Two separate networks--public health and aging services--share similar goals in addressing the health needs of older Americans, but they reach the older population through different mechanisms. The Centers for Disease Control and Prevention has supported state health departments as counterparts to the aging network's state units on aging, but historically they have rarely collaborated.
The national aging network comprises the Administration on Aging, which supports a comprehensive network of state units and over 650 area agencies on aging at the local level. The area agencies exist in virtually every community in the United States. The state aging network implements health promotion and disease prevention programs and provides a range of nutrition and supportive services for older people--including congregate and home-delivered meals, transportation, counseling, adult day care, elder abuse prevention--that are designed to promote independent living in the community. Many older people experiencing vision loss participate in the services offered by the aging network.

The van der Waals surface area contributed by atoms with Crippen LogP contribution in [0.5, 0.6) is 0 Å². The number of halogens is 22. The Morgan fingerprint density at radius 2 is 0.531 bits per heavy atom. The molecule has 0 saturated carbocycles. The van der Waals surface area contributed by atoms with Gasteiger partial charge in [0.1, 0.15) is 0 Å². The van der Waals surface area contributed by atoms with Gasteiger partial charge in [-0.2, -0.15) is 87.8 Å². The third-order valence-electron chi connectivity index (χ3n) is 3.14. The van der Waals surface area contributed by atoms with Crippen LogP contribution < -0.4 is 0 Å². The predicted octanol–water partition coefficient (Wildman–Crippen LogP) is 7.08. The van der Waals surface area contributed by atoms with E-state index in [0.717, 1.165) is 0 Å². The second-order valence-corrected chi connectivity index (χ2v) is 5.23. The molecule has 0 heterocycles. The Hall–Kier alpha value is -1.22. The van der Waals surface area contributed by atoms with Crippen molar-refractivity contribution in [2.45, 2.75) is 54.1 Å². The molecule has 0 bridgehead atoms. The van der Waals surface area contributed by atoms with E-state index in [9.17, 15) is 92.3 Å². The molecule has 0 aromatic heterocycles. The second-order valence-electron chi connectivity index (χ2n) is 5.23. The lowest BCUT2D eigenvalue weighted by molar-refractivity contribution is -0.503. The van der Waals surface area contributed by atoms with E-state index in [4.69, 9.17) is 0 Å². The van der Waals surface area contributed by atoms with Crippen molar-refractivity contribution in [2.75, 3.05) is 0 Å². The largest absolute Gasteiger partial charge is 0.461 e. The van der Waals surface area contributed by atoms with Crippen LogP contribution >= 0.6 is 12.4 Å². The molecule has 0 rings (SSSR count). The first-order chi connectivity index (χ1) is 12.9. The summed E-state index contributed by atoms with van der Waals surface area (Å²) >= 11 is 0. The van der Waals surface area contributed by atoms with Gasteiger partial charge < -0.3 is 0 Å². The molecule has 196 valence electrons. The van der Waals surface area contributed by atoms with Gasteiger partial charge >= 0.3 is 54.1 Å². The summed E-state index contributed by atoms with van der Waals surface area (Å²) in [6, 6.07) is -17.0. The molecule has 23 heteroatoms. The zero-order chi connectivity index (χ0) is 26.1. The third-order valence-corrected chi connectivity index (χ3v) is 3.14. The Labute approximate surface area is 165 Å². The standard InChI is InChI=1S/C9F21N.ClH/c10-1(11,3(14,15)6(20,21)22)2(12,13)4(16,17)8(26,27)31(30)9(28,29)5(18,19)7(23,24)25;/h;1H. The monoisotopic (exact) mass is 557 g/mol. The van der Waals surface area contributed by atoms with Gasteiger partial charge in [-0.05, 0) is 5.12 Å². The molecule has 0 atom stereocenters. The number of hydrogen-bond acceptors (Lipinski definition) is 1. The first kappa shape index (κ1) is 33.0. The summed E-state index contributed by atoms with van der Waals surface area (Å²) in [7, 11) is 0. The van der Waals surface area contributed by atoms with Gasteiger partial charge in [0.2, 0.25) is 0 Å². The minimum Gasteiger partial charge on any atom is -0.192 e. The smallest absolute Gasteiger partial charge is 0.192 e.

In 2001, an Aging States Project was initiated to bring together the respective strengths of the public health and aging networks so as to better meet their shared responsibility for ensuring optimal health of older people and compiling information on health-related needs, activities, and partnerships serving older adults in the two systems. The project is a cooperative effort of the Association of State and Territorial Chronic Disease Program Directors and the National State Units on Aging, supported by the Centers for Disease Control and the Administration on Aging (<http://aoa.gov/prof/agingnet/healthyaging/